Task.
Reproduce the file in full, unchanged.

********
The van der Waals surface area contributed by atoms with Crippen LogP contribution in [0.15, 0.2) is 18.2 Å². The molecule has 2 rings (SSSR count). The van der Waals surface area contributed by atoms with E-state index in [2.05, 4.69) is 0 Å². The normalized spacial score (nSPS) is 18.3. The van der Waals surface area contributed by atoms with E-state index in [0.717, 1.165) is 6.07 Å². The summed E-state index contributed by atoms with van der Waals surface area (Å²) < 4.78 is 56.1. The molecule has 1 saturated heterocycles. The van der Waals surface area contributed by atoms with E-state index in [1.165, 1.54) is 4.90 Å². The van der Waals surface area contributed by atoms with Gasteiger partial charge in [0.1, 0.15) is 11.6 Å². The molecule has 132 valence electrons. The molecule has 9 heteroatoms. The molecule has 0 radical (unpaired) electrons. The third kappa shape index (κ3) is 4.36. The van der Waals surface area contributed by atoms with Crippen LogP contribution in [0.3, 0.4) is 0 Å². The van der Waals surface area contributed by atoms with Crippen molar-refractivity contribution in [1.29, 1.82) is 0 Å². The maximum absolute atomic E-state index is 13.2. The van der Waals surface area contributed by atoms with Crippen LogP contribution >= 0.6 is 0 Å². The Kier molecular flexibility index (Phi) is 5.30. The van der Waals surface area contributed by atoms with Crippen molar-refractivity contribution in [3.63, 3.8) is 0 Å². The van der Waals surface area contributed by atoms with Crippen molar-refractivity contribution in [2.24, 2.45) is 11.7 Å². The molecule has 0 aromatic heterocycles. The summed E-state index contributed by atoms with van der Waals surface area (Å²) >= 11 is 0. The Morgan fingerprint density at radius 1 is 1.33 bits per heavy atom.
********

The van der Waals surface area contributed by atoms with Crippen LogP contribution in [0.15, 0.2) is 18.2 Å². The molecule has 2 rings (SSSR count). The van der Waals surface area contributed by atoms with E-state index in [2.05, 4.69) is 0 Å². The normalized spacial score (nSPS) is 18.3. The van der Waals surface area contributed by atoms with E-state index in [0.717, 1.165) is 6.07 Å². The summed E-state index contributed by atoms with van der Waals surface area (Å²) < 4.78 is 56.1. The molecule has 1 saturated heterocycles. The van der Waals surface area contributed by atoms with E-state index in [1.165, 1.54) is 4.90 Å². The van der Waals surface area contributed by atoms with Gasteiger partial charge in [0.1, 0.15) is 11.6 Å². The molecule has 132 valence electrons. The molecule has 9 heteroatoms. The molecule has 0 radical (unpaired) electrons. The third kappa shape index (κ3) is 4.36. The van der Waals surface area contributed by atoms with Crippen LogP contribution in [0.3, 0.4) is 0 Å². The van der Waals surface area contributed by atoms with Crippen molar-refractivity contribution in [1.29, 1.82) is 0 Å². The maximum absolute atomic E-state index is 13.2. The van der Waals surface area contributed by atoms with Crippen LogP contribution >= 0.6 is 0 Å². The Kier molecular flexibility index (Phi) is 5.30. The van der Waals surface area contributed by atoms with Crippen molar-refractivity contribution in [3.63, 3.8) is 0 Å². The van der Waals surface area contributed by atoms with Crippen molar-refractivity contribution in [2.24, 2.45) is 11.7 Å². The molecule has 0 aromatic heterocycles. The summed E-state index contributed by atoms with van der Waals surface area (Å²) >= 11 is 0. The Morgan fingerprint density at radius 1 is 1.33 bits per heavy atom.